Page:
There are really two GPL v2 licenses
While is only one GPL v2 license, there are effectively two versions of the GPL v2 that programs are licensed under: programs licensed under the GPL v2 (only), and programs licensed under 'GPL v2 or (at your option) any later version', depending on the license verbiage that the program itself uses. The FSF encourages the 'GPL v2 or any later version' one, but some people have not been so open ended.
When there was only one GPL license in common circulation, this wasn't important, but now that the FSF has come out with version 3 of the GPL this difference is starting to matter. Because the GPL v2 and GPL v3 are incompatible, only code licensed under 'GPL v2 or later' can be mingled with GPL v3 code.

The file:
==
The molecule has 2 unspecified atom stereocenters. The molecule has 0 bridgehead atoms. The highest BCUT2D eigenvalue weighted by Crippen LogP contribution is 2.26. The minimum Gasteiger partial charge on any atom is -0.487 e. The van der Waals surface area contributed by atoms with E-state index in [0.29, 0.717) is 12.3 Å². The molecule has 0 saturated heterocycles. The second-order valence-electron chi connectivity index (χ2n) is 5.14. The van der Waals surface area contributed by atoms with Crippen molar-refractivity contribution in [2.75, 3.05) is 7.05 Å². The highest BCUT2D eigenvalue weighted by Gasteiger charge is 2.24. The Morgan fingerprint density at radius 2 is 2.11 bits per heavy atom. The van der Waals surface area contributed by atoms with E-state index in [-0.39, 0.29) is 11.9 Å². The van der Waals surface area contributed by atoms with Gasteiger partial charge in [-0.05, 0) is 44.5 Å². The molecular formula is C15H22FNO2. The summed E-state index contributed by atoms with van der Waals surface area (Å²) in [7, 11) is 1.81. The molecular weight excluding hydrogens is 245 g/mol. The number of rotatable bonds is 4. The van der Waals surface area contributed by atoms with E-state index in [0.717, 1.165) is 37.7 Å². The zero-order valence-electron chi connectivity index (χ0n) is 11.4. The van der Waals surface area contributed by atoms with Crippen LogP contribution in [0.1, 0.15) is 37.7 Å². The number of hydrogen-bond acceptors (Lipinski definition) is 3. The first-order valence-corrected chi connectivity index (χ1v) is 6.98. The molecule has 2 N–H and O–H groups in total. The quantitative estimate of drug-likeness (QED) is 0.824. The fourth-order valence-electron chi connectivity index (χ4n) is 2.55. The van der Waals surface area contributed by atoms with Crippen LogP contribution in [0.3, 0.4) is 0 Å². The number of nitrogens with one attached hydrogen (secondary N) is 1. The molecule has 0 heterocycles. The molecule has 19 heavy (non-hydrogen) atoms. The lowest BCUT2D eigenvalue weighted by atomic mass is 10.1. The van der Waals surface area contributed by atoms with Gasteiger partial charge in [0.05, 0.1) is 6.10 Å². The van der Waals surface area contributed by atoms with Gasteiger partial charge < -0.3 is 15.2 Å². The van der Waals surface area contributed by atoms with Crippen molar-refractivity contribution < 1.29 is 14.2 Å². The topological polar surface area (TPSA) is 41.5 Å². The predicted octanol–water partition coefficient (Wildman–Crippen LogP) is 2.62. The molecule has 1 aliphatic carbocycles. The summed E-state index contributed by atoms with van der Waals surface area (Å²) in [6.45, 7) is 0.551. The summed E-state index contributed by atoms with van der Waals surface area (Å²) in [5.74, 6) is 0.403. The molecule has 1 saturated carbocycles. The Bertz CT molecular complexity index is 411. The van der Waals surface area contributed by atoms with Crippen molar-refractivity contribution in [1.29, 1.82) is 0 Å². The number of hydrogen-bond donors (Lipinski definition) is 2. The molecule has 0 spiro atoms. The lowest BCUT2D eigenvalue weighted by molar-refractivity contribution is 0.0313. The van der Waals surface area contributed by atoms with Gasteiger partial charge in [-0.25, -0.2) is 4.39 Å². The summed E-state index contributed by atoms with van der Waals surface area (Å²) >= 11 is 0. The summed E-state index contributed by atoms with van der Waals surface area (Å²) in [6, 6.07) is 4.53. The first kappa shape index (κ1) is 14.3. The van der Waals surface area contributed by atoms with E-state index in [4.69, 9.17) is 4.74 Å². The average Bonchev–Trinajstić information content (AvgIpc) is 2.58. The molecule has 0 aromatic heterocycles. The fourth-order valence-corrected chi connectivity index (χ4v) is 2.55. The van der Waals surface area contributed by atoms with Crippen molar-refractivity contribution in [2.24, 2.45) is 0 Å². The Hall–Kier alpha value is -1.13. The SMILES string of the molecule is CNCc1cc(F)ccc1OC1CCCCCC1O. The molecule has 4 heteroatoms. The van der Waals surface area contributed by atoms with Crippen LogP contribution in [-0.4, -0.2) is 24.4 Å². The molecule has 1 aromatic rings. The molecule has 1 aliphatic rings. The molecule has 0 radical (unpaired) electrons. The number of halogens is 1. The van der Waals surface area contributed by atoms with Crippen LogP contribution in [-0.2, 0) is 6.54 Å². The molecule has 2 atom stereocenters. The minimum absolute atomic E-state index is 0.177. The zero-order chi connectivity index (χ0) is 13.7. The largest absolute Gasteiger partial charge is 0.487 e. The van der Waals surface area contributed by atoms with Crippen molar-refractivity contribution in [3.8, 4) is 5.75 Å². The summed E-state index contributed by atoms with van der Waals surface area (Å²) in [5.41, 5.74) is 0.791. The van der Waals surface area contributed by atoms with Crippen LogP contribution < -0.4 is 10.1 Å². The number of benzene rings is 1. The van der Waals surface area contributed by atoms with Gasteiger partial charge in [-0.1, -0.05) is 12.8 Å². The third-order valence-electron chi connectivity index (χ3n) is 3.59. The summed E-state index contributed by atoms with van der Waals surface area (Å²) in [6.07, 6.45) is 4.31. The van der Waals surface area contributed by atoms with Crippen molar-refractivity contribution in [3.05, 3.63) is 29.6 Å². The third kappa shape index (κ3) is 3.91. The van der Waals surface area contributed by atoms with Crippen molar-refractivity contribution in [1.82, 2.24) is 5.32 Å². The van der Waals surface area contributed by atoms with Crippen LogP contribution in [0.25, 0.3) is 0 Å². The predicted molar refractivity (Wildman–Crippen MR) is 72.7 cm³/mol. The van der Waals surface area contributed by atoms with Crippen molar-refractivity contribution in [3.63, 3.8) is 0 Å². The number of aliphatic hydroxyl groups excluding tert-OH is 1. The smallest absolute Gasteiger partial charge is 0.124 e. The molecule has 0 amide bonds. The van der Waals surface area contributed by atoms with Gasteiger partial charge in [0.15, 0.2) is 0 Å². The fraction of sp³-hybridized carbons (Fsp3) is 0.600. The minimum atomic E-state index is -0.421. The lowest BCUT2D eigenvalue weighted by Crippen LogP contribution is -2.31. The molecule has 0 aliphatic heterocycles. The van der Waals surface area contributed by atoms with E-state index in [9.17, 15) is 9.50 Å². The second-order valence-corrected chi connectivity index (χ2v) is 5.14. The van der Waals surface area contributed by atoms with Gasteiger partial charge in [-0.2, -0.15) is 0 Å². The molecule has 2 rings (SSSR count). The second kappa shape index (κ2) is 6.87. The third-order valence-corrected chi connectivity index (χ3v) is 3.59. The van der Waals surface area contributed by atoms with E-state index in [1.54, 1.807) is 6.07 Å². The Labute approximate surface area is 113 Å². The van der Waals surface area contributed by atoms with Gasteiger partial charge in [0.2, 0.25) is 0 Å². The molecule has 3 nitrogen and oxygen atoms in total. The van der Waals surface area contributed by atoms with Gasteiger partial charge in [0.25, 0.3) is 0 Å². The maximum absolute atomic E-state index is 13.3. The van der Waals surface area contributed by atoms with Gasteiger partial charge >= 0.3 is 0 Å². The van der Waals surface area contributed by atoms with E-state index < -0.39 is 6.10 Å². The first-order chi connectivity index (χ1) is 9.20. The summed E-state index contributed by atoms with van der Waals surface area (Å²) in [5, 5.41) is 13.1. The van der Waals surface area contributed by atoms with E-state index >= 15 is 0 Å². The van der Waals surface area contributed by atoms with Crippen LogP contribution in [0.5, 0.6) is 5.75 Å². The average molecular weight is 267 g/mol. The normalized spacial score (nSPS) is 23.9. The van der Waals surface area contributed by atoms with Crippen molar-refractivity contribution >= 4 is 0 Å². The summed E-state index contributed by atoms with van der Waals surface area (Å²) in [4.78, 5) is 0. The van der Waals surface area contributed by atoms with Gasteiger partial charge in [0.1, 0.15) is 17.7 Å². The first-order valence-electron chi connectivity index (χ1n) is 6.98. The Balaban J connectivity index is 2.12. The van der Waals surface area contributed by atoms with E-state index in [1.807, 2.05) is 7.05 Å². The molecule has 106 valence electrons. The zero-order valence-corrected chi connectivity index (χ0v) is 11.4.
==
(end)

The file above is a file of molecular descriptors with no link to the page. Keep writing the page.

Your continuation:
(The simple rule of mingling code is that you must satisfy all of the licenses at once in order to be able to distribute the result. Although straight GPL v2 and GPL v3 cannot both be satisfied at once, you can make things work with 'GPL v2 or later' code by taking the option to distribute it under the terms of the GPL v3. Note that this doesn't actually change the original code to GPL v3; it still remains 'GPL v2 or later'.)
Part of the confusion is a terminology issue, because we tend to use 'license' for two different things, namely the licenses themselves and the terms that a given program is distributable under. When the two aren't the same, as in the case of the different 'program licenses' (to coin an awkward phrase) for the GPL v2, things can become ambiguous unless one is careful.